• Privacy: Preventive measures taken may violate employees’ right to privacy. Employers should therefore always weigh possible preventive measures against the legitimate privacy interests of employees and choose the appropriate, necessary and reasonable measure. For example, it may be an appropriate measure to subject employees to mandatory temperature controls when the risk of infection justifies it. However, the recording of temperature and other health data of an employee is in principle an intrusion into their right to privacy and may only be carried out in very exceptional cases to protect employees.
  • Duty to provide work: Employees returning to Switzerland may be officially quarantined in a medical facility or asked to isolate themselves for various reasons. If employees are sent into quarantine, i.e. asked to work from home, it must be noted that employees have a right to work. Whether and under what conditions a company can force employees to take leave therefore depends on the type of work, the level of risk involved and the applicable employment contract.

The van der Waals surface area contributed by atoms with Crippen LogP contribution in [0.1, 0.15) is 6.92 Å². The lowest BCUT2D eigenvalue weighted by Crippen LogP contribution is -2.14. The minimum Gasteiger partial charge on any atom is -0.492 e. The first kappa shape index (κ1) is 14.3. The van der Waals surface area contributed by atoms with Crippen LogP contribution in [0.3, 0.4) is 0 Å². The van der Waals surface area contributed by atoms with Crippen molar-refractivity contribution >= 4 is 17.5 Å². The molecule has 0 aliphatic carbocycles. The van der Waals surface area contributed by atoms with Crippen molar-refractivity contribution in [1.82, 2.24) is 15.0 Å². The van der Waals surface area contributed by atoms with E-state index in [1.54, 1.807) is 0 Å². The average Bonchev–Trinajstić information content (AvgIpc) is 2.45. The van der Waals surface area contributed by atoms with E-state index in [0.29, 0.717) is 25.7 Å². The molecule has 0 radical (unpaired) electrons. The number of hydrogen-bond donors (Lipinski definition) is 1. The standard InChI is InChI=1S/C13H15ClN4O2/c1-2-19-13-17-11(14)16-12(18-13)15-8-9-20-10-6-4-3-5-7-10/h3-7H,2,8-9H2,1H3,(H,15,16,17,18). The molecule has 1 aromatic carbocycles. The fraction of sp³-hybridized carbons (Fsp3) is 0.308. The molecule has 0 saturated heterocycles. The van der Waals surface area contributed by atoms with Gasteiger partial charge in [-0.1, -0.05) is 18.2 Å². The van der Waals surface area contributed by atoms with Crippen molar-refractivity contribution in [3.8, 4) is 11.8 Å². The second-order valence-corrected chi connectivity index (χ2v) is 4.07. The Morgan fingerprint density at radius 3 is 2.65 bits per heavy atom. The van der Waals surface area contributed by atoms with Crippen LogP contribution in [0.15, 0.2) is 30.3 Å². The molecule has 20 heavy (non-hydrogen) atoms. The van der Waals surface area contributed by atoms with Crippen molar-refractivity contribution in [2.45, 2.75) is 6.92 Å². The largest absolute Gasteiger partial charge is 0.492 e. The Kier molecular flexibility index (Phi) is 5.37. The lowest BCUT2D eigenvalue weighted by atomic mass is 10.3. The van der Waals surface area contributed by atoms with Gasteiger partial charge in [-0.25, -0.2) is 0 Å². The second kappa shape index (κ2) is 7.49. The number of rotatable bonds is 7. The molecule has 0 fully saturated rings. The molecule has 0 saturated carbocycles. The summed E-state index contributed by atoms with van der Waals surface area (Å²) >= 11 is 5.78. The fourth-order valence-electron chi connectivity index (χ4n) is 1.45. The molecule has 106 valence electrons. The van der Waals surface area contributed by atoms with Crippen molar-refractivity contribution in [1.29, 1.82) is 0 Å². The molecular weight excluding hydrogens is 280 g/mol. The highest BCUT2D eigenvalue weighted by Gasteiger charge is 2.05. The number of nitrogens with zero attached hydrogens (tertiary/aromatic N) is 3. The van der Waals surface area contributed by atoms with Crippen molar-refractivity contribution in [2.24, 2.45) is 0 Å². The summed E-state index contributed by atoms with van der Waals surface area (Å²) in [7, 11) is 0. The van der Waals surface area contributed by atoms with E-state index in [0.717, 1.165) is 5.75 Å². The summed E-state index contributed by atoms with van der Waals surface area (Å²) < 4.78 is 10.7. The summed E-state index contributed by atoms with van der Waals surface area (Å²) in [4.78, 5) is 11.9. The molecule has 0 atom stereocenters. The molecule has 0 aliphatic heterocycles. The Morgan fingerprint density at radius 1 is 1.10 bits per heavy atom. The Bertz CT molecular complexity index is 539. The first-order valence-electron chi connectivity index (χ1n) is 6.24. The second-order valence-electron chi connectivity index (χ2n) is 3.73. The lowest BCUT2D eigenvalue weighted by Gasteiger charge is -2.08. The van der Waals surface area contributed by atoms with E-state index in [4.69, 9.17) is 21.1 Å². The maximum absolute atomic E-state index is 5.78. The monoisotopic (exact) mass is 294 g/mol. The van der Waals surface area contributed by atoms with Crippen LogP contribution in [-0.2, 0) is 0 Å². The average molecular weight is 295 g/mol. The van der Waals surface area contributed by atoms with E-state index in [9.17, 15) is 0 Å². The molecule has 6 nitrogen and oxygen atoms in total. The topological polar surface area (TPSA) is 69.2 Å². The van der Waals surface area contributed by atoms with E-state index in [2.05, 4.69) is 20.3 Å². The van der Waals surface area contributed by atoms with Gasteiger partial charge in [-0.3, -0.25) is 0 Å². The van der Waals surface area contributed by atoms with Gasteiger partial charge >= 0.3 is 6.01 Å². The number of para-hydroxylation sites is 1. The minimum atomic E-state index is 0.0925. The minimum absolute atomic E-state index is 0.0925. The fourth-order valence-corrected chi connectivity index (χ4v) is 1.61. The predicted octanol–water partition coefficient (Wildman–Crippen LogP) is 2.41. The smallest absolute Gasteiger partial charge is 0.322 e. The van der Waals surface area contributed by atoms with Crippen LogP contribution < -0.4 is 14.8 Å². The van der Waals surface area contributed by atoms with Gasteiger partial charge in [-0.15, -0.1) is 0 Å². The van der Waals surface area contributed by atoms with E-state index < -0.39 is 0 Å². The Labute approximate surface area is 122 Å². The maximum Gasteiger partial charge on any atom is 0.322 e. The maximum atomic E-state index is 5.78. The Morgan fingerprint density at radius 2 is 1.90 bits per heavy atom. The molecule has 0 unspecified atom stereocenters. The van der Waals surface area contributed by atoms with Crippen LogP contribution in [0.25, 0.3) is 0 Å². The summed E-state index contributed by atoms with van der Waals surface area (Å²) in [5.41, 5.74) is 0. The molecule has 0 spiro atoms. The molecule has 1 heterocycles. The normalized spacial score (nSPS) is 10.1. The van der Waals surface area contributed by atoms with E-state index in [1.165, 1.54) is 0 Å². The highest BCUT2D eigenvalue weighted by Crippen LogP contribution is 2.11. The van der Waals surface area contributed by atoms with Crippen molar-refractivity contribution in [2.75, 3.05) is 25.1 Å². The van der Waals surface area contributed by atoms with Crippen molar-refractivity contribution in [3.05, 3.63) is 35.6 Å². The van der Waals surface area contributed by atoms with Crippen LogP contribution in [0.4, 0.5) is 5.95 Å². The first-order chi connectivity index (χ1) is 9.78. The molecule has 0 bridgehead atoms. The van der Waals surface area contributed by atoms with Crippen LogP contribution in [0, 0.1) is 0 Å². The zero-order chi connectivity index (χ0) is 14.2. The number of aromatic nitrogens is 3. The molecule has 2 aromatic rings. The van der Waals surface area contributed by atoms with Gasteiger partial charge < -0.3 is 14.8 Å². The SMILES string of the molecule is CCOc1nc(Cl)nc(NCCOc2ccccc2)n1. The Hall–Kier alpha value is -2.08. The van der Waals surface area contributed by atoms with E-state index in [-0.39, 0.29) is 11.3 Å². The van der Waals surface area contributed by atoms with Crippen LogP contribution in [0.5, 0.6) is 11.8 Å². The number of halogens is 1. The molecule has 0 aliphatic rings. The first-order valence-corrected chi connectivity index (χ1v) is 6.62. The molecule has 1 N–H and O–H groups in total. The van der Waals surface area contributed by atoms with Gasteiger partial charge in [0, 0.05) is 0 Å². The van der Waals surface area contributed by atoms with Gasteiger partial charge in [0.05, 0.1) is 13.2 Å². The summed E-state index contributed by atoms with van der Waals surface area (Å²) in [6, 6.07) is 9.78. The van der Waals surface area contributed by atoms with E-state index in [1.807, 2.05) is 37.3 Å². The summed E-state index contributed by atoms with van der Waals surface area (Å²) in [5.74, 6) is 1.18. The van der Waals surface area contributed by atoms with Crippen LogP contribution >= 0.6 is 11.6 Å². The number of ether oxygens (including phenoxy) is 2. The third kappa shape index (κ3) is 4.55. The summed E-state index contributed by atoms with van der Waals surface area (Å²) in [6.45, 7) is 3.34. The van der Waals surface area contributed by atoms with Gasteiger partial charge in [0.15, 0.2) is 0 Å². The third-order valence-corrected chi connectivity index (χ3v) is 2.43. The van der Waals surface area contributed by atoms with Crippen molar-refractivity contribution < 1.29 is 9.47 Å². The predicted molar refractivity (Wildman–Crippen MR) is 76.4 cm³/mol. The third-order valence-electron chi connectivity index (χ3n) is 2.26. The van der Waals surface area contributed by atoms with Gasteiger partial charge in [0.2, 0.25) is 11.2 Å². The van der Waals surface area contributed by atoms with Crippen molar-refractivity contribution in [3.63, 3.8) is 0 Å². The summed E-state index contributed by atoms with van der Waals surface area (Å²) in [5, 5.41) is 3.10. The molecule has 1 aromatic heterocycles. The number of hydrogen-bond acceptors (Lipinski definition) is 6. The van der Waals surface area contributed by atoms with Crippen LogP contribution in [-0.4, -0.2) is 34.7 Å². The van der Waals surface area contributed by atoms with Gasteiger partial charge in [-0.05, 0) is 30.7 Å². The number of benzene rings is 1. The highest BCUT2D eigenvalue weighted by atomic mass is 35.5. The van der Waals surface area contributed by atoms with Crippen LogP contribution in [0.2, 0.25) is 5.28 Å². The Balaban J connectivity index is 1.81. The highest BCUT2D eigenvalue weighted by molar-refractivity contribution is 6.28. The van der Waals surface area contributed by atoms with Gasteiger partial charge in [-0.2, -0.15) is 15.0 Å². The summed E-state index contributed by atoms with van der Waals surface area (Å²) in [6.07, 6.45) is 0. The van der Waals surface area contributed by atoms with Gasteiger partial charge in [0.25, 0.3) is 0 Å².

• Obligation to pay wages: If employees stay away from work due to illness or quarantine, companies can consider various options for the legal structuring of this absence from work. These may include treatment as paid sick leave, unpaid leave or any other mutually agreed structuring that does not violate applicable law. If schools remain closed, parents may need to organise childcare at short notice. Whether or not this is paid for by the employer depends on the individual employment contract.

Obligations of the employee: